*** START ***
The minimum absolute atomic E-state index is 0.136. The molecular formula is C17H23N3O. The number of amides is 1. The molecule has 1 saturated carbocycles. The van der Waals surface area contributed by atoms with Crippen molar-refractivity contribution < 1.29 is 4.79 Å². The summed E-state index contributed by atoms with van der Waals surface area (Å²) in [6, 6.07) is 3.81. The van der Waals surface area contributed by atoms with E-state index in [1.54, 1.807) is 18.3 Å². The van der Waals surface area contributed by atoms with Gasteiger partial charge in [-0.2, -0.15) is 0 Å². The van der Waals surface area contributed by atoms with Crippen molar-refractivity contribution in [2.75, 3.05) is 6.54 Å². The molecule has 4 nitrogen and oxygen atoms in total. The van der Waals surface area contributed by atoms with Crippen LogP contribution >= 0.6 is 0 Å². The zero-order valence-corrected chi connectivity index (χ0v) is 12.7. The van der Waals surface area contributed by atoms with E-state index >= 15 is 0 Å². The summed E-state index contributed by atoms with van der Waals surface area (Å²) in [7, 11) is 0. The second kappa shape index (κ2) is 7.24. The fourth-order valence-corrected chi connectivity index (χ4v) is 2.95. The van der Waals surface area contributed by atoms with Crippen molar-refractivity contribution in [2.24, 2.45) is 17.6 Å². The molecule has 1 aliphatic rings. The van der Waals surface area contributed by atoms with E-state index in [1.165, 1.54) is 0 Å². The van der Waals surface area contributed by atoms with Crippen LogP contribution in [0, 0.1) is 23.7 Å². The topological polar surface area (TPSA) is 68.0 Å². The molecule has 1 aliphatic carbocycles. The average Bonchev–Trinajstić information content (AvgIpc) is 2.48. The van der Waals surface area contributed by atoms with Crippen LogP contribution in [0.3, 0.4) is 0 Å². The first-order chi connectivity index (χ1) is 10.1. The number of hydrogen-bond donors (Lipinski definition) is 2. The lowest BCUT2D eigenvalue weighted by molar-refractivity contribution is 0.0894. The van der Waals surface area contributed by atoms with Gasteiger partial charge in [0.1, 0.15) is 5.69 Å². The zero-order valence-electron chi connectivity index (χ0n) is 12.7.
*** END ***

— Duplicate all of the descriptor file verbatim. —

The minimum absolute atomic E-state index is 0.136. The molecular formula is C17H23N3O. The number of amides is 1. The molecule has 1 saturated carbocycles. The van der Waals surface area contributed by atoms with Crippen molar-refractivity contribution < 1.29 is 4.79 Å². The summed E-state index contributed by atoms with van der Waals surface area (Å²) in [6, 6.07) is 3.81. The van der Waals surface area contributed by atoms with E-state index in [1.54, 1.807) is 18.3 Å². The van der Waals surface area contributed by atoms with Gasteiger partial charge in [-0.2, -0.15) is 0 Å². The van der Waals surface area contributed by atoms with Crippen molar-refractivity contribution in [2.75, 3.05) is 6.54 Å². The molecule has 4 nitrogen and oxygen atoms in total. The van der Waals surface area contributed by atoms with Crippen LogP contribution >= 0.6 is 0 Å². The zero-order valence-corrected chi connectivity index (χ0v) is 12.7. The van der Waals surface area contributed by atoms with E-state index >= 15 is 0 Å². The summed E-state index contributed by atoms with van der Waals surface area (Å²) in [7, 11) is 0. The second kappa shape index (κ2) is 7.24. The fourth-order valence-corrected chi connectivity index (χ4v) is 2.95. The van der Waals surface area contributed by atoms with Crippen molar-refractivity contribution in [2.24, 2.45) is 17.6 Å². The molecule has 1 aliphatic rings. The van der Waals surface area contributed by atoms with E-state index in [1.165, 1.54) is 0 Å². The van der Waals surface area contributed by atoms with Crippen LogP contribution in [0, 0.1) is 23.7 Å². The topological polar surface area (TPSA) is 68.0 Å². The molecule has 1 aliphatic carbocycles. The average Bonchev–Trinajstić information content (AvgIpc) is 2.48. The van der Waals surface area contributed by atoms with Crippen LogP contribution in [0.3, 0.4) is 0 Å². The first-order chi connectivity index (χ1) is 10.1. The number of hydrogen-bond donors (Lipinski definition) is 2. The lowest BCUT2D eigenvalue weighted by molar-refractivity contribution is 0.0894. The van der Waals surface area contributed by atoms with Gasteiger partial charge in [0.1, 0.15) is 5.69 Å². The zero-order valence-electron chi connectivity index (χ0n) is 12.7.